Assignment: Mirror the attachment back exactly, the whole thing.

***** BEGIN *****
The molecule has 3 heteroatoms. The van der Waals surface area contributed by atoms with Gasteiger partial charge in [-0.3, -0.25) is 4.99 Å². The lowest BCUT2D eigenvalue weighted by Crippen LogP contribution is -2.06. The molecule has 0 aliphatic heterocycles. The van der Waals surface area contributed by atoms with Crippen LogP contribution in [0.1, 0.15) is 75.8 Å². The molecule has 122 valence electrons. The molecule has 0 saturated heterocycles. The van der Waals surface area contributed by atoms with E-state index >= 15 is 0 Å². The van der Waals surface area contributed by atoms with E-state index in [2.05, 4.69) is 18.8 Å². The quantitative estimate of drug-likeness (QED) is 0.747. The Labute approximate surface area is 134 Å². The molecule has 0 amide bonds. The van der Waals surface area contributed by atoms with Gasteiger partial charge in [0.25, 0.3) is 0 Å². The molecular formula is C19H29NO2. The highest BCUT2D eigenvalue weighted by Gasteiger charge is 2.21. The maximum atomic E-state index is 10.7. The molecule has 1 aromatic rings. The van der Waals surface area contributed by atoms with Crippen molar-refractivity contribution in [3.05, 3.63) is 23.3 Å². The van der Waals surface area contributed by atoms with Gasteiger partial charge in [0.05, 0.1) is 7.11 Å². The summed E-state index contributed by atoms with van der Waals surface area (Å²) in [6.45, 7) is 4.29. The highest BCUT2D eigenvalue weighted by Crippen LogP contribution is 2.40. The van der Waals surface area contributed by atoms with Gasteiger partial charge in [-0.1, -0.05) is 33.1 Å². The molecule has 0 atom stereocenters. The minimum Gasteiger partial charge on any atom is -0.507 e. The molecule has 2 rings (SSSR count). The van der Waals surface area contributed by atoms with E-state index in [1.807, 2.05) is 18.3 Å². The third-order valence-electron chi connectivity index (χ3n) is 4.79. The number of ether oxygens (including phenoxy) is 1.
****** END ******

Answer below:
The molecule has 3 heteroatoms. The van der Waals surface area contributed by atoms with Gasteiger partial charge in [-0.3, -0.25) is 4.99 Å². The lowest BCUT2D eigenvalue weighted by Crippen LogP contribution is -2.06. The molecule has 0 aliphatic heterocycles. The van der Waals surface area contributed by atoms with Crippen LogP contribution in [0.1, 0.15) is 75.8 Å². The molecule has 122 valence electrons. The molecule has 0 saturated heterocycles. The van der Waals surface area contributed by atoms with E-state index >= 15 is 0 Å². The van der Waals surface area contributed by atoms with E-state index in [2.05, 4.69) is 18.8 Å². The quantitative estimate of drug-likeness (QED) is 0.747. The Labute approximate surface area is 134 Å². The molecule has 0 amide bonds. The van der Waals surface area contributed by atoms with Gasteiger partial charge in [0.25, 0.3) is 0 Å². The molecular formula is C19H29NO2. The highest BCUT2D eigenvalue weighted by Gasteiger charge is 2.21. The maximum atomic E-state index is 10.7. The molecule has 1 aromatic rings. The van der Waals surface area contributed by atoms with Crippen molar-refractivity contribution in [3.05, 3.63) is 23.3 Å². The van der Waals surface area contributed by atoms with Gasteiger partial charge in [0.05, 0.1) is 7.11 Å². The summed E-state index contributed by atoms with van der Waals surface area (Å²) in [6.45, 7) is 4.29. The highest BCUT2D eigenvalue weighted by Crippen LogP contribution is 2.40. The van der Waals surface area contributed by atoms with Gasteiger partial charge in [-0.1, -0.05) is 33.1 Å². The molecule has 0 atom stereocenters. The minimum Gasteiger partial charge on any atom is -0.507 e. The molecule has 2 rings (SSSR count). The van der Waals surface area contributed by atoms with E-state index in [1.807, 2.05) is 18.3 Å². The third-order valence-electron chi connectivity index (χ3n) is 4.79. The number of ether oxygens (including phenoxy) is 1.